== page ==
Latest Bombs Stories
ABERDEEN PROVING GROUND, Md., Feb. 5 /PRNewswire/ -- The U.S. Army Environmental Command (USAEC) is sponsoring a public demonstration of robotic technologies to detect and remove unexploded ordnance (UXO) from training ranges Tuesday, Feb.
A study suggests U.S. hospitals aren't adequately prepared for the medical consequences of a terrorist attack involving radioactive materials.
Applied Signal Technology, Inc. James Doyle, 408-749-1888 Chief Financial Officer Alice Delgado, 408-749-1888 Investor Relations Logo: http://www.appsig.com Applied Signal Technology, Inc.
The United States Army is working to reduce its carbon â€œbootprintâ€, with the goal of cutting emissions of climate-warming carbon dioxide by 30 percent by 2015.
By Michael Georgy BAGHDAD (Reuters) - A day after a series of blasts killed at least 56 people, the dazed residents of Zaafaraniya are still wondering what hit them.
BAGHDAD (Reuters) - Two roadside bombs exploded in quick succession in central Baghdad on Sunday, killing at least two people, police sources said. The sources said at least 17 people were also wounded.
By Ibon Villelabeitia FORT TARIK, Iraq (Reuters) - A senior U.S. general flew to Iraq's vast desert frontier with Iran on Sunday and vowed to stop what he said was the smuggling of bomb materials from Iran that is wreaking havoc among American troops.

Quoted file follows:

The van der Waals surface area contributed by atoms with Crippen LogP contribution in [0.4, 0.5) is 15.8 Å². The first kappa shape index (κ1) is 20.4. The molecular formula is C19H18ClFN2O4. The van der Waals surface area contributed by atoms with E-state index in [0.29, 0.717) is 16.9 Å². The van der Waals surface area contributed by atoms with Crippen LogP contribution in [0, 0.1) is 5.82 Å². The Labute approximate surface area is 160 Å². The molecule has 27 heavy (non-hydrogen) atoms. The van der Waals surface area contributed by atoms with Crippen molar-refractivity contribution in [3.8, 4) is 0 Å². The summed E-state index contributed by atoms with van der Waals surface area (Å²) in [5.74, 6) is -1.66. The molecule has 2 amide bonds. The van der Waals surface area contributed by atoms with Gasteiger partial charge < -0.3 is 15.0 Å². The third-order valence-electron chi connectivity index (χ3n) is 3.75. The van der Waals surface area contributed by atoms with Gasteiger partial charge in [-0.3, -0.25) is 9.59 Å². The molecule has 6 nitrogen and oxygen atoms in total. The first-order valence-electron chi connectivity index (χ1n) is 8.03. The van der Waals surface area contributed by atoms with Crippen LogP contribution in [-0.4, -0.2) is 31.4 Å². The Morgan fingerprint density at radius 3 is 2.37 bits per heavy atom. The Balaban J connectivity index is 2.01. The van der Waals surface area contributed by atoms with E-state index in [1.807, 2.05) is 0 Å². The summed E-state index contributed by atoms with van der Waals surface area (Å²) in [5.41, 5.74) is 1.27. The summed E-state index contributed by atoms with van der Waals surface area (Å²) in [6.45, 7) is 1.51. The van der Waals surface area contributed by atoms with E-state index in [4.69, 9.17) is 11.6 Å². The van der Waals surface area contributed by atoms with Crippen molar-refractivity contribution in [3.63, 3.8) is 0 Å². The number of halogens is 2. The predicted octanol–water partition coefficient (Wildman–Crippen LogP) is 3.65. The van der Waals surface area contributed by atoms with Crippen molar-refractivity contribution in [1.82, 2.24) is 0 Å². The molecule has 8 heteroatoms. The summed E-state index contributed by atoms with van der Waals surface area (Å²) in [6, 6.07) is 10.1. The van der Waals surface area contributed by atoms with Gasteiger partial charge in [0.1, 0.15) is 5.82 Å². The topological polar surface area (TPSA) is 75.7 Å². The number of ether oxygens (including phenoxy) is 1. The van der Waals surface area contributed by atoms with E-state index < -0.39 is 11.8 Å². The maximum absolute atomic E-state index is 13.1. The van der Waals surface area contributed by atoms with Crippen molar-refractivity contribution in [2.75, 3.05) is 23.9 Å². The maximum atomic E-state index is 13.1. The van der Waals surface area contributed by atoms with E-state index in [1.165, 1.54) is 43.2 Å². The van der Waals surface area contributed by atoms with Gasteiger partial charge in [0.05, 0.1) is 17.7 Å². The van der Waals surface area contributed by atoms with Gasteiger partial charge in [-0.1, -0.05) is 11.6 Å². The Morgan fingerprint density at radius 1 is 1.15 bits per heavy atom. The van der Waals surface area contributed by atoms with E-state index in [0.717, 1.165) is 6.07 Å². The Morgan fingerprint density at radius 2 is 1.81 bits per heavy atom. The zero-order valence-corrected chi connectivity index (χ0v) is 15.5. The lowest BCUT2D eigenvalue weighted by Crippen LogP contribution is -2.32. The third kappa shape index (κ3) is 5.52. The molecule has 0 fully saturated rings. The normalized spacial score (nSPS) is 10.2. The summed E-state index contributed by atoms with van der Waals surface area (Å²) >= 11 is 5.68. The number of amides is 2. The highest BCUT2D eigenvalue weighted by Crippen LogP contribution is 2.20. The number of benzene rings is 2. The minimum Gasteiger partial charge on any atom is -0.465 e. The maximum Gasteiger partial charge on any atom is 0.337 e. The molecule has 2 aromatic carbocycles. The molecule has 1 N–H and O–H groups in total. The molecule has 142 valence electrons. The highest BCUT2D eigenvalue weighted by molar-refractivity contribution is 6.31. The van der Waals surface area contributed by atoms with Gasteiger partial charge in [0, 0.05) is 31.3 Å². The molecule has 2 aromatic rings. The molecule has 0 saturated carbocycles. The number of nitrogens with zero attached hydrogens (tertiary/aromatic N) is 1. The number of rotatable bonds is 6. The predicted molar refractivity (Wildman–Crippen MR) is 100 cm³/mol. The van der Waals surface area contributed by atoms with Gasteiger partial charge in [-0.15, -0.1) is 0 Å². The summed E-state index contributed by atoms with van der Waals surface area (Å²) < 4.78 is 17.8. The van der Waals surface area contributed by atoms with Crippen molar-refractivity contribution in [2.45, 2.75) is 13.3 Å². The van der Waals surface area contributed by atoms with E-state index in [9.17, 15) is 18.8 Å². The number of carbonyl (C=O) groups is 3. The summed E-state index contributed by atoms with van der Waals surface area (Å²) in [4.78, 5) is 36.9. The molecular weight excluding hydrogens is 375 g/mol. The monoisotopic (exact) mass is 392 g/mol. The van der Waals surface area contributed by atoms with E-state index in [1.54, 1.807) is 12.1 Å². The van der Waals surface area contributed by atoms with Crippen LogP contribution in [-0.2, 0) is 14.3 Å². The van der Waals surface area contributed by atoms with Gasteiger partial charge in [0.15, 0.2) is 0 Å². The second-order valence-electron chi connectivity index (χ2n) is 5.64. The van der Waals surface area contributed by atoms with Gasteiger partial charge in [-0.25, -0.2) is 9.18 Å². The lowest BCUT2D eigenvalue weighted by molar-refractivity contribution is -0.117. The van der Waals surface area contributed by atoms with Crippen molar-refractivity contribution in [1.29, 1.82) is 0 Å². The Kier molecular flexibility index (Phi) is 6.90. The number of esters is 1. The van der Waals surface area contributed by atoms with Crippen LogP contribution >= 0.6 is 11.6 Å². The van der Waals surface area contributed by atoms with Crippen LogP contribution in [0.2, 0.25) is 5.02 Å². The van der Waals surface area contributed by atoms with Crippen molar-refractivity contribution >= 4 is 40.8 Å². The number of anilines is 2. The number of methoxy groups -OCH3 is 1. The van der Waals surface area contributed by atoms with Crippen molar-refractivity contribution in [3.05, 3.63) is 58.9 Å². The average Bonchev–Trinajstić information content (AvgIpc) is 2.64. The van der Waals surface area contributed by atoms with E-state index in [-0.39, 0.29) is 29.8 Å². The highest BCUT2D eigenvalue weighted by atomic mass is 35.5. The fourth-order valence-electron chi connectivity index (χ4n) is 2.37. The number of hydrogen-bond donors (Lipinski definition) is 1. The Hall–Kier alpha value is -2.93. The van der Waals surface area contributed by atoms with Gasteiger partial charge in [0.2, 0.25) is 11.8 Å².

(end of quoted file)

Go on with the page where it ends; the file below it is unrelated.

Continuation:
The United States has not adequately protected itself against the nightmare scenario of a nuclear attack by terrorists, the head of the panel that investigated the September 11, 2001, attacks said on Tuesday.
By Deborah Charles WASHINGTON (Reuters) - Airport screeners need to do a better job of detecting unassembled bombs, the Transportation Security Administration chief said on Friday after an investigation showed bomb-making material had been smuggled through checkpoints at 21 airports.
WASHINGTON (Reuters) - The Pentagon is tripling its spending to about $3.5 billion, on a newly expanded effort to combat the rising number of increasingly powerful homemade bombs that are the No. 1 killer of U.S. troops in Iraq, The New York Times reported on its Web site on Sunday.
- In Roman antiquity, the return of a person who had been banished, or taken prisoner by an enemy, to his old condition and former privileges.
- In international law, that right by virtue of which persons and things taken by an enemy in war are restored to their former status when coming again under the power of the nation to which they belonged.